- in Production by Bobby Owsinski
If You’re A Musician, Prepare For Tinnitus
One thing that most young musicians aren’t prepared for is hearing problems later in life. Playing loudly can be a lot of fun, especially in a hot band (the genre doesn’t matter) with an excited crowd. It’s so easy to not even consider hearing protection, but sometimes all it can take is one incident to change your hearing forever thanks to partial hearing loss or tinnitus.
There are some pretty good studies to back this up too. For instance, a German study found that musicians are nearly four times more likely to suffer noise-induced hearing loss than those in any other profession. And they were 57 percent more likely to have tinnitus (the incessant ringing in the ears – something that I have right now as I’m writing this) as a result of what they do.
Consider the following musicians who suffer from hearing problems (thanks to this article by Edna Gundersun):
• Who guitarist Pete Townshend, now nearly deaf, began losing his hearing in the ’70s. On “The Who Tour 1989,” he played guitar behind a glass partition. Who singer Roger Daltrey also suffers from hearing loss.
• Neil Young says his tinnitus began with the recording of 1991 live album Weld, which is why he followed it with mellower Harvest Moon.
• Barbra Streisand, also a tinnitus victim, first had symptoms at age 9.
• Eric Clapton blames his loss of hearing on cranking up the amps during his youth and regrets not heeding warnings to turn down the volume and wear earplugs.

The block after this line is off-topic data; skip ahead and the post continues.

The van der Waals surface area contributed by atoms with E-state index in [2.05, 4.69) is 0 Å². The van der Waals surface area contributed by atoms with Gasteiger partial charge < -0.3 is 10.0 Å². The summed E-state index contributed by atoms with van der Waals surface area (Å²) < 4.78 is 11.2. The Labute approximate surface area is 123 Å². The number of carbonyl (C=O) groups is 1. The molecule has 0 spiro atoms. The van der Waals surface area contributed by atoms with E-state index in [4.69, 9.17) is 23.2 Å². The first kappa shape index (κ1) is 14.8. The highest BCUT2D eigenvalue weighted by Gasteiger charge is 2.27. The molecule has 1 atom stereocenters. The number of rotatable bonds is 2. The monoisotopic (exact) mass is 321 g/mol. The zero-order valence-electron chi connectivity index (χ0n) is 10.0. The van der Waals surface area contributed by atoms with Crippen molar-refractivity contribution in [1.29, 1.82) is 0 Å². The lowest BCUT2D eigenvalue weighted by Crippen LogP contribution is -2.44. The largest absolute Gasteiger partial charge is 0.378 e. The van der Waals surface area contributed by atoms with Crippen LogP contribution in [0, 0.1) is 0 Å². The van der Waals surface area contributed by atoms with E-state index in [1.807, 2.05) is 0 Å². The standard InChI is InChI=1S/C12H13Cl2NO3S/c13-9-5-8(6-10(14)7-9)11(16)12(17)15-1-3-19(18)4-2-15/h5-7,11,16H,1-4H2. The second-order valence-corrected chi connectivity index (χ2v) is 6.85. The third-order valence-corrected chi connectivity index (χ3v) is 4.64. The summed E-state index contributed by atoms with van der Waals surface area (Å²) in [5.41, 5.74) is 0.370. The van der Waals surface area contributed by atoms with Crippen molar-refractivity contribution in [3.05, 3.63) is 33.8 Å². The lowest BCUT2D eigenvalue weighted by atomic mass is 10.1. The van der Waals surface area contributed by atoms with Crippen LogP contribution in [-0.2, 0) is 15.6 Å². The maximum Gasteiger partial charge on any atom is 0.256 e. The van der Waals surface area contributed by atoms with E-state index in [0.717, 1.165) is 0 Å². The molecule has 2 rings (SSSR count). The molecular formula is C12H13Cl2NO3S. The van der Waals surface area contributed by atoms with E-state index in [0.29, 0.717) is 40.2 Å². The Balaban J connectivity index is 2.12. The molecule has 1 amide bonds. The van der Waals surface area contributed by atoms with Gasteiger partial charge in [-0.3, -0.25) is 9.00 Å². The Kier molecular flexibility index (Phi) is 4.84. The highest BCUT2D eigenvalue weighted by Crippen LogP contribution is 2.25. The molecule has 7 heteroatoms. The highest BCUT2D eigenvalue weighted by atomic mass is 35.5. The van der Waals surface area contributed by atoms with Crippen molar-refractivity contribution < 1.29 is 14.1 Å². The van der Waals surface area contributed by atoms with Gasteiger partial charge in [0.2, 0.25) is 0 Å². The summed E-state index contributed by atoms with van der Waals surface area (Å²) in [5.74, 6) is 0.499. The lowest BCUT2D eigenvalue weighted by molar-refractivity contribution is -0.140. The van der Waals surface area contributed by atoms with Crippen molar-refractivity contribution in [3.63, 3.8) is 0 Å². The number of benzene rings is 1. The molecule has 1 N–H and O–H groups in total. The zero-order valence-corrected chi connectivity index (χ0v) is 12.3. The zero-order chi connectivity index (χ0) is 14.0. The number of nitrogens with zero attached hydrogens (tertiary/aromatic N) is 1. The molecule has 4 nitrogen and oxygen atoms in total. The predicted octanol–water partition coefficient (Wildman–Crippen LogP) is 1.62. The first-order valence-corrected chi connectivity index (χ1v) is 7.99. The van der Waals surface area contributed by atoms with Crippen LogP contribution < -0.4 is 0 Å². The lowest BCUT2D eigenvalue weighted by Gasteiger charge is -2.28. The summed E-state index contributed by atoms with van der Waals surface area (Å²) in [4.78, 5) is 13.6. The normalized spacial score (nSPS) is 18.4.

• Ozzy Osbourne says his long career of playing excruciatingly loud metal music left him with a serious case of tinnitus.
• George Martin, the late producer of Beatles albums, began experiencing hearing loss in the ’70s after years of long stretches in the studio. Nearly deaf when he retired in 1998, he was wearing two hearing aids and had learned to lip-read.
• Thomas Bangalter,half of the electronic music duo Daft Punk, quit performing in small clubs to preserve what’s left of his hearing. He got tinnitus after years of exposure to loud music.
• Anthony Kiedis, singer for the Red Hot Chili Peppers, developed tinnitus during the band’s tour with Nirvana in the early ’90s.
• Danny Elfman gave up performing live with his band Oingo Boingo when his hearing began to fade, and turned to the studio, launching a career as a movie composer.
• Electronica artist Moby got tinnitus after playing with punk bands and now wears earplugs consistently.
• Chris Martin of Coldplay has been struggling with tinnitus since 2002, but says the problem was arrested after he started wearing earplugs.
And there are many more cases, like James Hetfield and Lars Ulrich of Metallica, Liam Gallagher of Oasis, Dave Pirner of Soul Asylum, John Densmore of the Doors and Mick Fleetwood of Fleetwood Mac.
Granted, many of these musicians started in the early days of concert sound reinforcement with loud amps on stage and even louder floor monitors. Today’s concert acts have it better thanks to in-ear monitors that contribute to a more quiet stage and no feedback spikes, but it’s all too easy to turn those up too loud as well with the same consequences.
If your hearing is still intact, protect it now. The investment in these earplugs or some like it may be the best $12 you’ll ever make. Believe me, a life without tinnitus is something that you really want to aspire to.